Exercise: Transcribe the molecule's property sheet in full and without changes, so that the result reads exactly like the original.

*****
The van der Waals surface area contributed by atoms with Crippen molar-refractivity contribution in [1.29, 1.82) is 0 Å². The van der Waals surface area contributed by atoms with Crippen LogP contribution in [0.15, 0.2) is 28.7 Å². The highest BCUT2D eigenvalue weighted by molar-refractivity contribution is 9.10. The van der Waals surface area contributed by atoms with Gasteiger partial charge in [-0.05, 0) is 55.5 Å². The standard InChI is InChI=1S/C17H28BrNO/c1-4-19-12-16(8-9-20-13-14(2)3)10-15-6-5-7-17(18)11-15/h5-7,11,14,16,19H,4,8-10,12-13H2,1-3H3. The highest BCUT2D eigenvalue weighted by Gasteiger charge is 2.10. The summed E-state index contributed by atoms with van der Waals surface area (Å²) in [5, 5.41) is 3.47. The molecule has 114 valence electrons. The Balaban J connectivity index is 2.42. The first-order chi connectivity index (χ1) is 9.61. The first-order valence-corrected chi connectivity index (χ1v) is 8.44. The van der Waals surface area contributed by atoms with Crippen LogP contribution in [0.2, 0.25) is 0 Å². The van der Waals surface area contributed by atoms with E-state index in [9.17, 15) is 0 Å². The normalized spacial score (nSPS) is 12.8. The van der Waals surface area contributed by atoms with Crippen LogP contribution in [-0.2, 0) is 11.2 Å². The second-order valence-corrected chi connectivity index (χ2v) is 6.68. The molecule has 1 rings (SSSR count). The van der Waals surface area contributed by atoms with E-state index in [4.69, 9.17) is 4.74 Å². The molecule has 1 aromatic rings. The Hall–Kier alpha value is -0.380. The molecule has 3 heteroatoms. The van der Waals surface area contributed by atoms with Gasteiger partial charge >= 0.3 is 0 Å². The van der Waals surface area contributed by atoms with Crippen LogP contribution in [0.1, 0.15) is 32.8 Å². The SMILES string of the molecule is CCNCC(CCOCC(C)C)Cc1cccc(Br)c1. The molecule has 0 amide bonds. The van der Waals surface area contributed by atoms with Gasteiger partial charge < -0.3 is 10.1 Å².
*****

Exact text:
The van der Waals surface area contributed by atoms with Crippen molar-refractivity contribution in [1.29, 1.82) is 0 Å². The van der Waals surface area contributed by atoms with Crippen LogP contribution in [0.15, 0.2) is 28.7 Å². The highest BCUT2D eigenvalue weighted by molar-refractivity contribution is 9.10. The van der Waals surface area contributed by atoms with Gasteiger partial charge in [-0.05, 0) is 55.5 Å². The standard InChI is InChI=1S/C17H28BrNO/c1-4-19-12-16(8-9-20-13-14(2)3)10-15-6-5-7-17(18)11-15/h5-7,11,14,16,19H,4,8-10,12-13H2,1-3H3. The highest BCUT2D eigenvalue weighted by Gasteiger charge is 2.10. The summed E-state index contributed by atoms with van der Waals surface area (Å²) in [5, 5.41) is 3.47. The molecule has 114 valence electrons. The Balaban J connectivity index is 2.42. The first-order chi connectivity index (χ1) is 9.61. The first-order valence-corrected chi connectivity index (χ1v) is 8.44. The van der Waals surface area contributed by atoms with Crippen LogP contribution in [0.2, 0.25) is 0 Å². The van der Waals surface area contributed by atoms with E-state index in [9.17, 15) is 0 Å². The normalized spacial score (nSPS) is 12.8. The van der Waals surface area contributed by atoms with Crippen LogP contribution in [-0.2, 0) is 11.2 Å². The second-order valence-corrected chi connectivity index (χ2v) is 6.68. The molecule has 1 rings (SSSR count). The van der Waals surface area contributed by atoms with E-state index in [4.69, 9.17) is 4.74 Å². The molecule has 1 aromatic rings. The Hall–Kier alpha value is -0.380. The molecule has 3 heteroatoms. The van der Waals surface area contributed by atoms with Gasteiger partial charge >= 0.3 is 0 Å². The van der Waals surface area contributed by atoms with Crippen LogP contribution in [0.1, 0.15) is 32.8 Å². The SMILES string of the molecule is CCNCC(CCOCC(C)C)Cc1cccc(Br)c1. The molecule has 0 amide bonds. The van der Waals surface area contributed by atoms with Gasteiger partial charge < -0.3 is 10.1 Å².